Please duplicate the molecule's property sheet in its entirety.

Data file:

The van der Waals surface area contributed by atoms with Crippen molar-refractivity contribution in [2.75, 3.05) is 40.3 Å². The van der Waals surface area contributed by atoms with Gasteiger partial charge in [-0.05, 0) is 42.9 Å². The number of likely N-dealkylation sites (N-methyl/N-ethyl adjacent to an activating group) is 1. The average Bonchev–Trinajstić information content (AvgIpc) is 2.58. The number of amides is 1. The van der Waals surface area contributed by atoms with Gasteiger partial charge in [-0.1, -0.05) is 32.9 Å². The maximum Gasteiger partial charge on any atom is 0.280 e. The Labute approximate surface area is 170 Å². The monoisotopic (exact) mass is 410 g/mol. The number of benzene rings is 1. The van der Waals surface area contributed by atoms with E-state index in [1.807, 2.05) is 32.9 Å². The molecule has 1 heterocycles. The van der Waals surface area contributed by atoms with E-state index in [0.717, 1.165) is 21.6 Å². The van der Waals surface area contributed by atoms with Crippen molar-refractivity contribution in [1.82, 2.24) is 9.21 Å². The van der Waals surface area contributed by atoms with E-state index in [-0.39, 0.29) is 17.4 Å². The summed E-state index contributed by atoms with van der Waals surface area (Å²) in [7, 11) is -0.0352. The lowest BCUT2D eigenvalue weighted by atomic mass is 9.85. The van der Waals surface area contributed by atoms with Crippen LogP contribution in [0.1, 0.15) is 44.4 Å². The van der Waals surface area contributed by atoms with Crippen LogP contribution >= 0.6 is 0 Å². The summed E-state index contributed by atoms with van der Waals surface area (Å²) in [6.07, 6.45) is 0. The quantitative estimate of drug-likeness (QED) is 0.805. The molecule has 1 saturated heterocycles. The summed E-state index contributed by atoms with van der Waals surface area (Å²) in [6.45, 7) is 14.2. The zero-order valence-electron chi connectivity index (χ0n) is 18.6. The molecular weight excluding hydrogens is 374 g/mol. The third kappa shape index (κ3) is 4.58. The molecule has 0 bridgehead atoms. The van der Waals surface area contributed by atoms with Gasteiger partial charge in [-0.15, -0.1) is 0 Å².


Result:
The van der Waals surface area contributed by atoms with Crippen molar-refractivity contribution in [2.75, 3.05) is 40.3 Å². The van der Waals surface area contributed by atoms with Gasteiger partial charge in [-0.05, 0) is 42.9 Å². The number of likely N-dealkylation sites (N-methyl/N-ethyl adjacent to an activating group) is 1. The average Bonchev–Trinajstić information content (AvgIpc) is 2.58. The number of amides is 1. The van der Waals surface area contributed by atoms with Gasteiger partial charge in [-0.1, -0.05) is 32.9 Å². The maximum Gasteiger partial charge on any atom is 0.280 e. The Labute approximate surface area is 170 Å². The monoisotopic (exact) mass is 410 g/mol. The number of benzene rings is 1. The van der Waals surface area contributed by atoms with E-state index in [1.807, 2.05) is 32.9 Å². The molecule has 1 heterocycles. The van der Waals surface area contributed by atoms with E-state index in [0.717, 1.165) is 21.6 Å². The van der Waals surface area contributed by atoms with Crippen molar-refractivity contribution in [1.82, 2.24) is 9.21 Å². The van der Waals surface area contributed by atoms with E-state index in [-0.39, 0.29) is 17.4 Å². The summed E-state index contributed by atoms with van der Waals surface area (Å²) in [7, 11) is -0.0352. The lowest BCUT2D eigenvalue weighted by atomic mass is 9.85. The van der Waals surface area contributed by atoms with Crippen LogP contribution in [0.1, 0.15) is 44.4 Å². The van der Waals surface area contributed by atoms with Crippen LogP contribution >= 0.6 is 0 Å². The summed E-state index contributed by atoms with van der Waals surface area (Å²) in [6.07, 6.45) is 0. The quantitative estimate of drug-likeness (QED) is 0.805. The molecule has 1 saturated heterocycles. The summed E-state index contributed by atoms with van der Waals surface area (Å²) in [6.45, 7) is 14.2. The zero-order valence-electron chi connectivity index (χ0n) is 18.6. The molecular weight excluding hydrogens is 374 g/mol. The third kappa shape index (κ3) is 4.58. The molecule has 0 bridgehead atoms. The van der Waals surface area contributed by atoms with Gasteiger partial charge in [-0.15, -0.1) is 0 Å².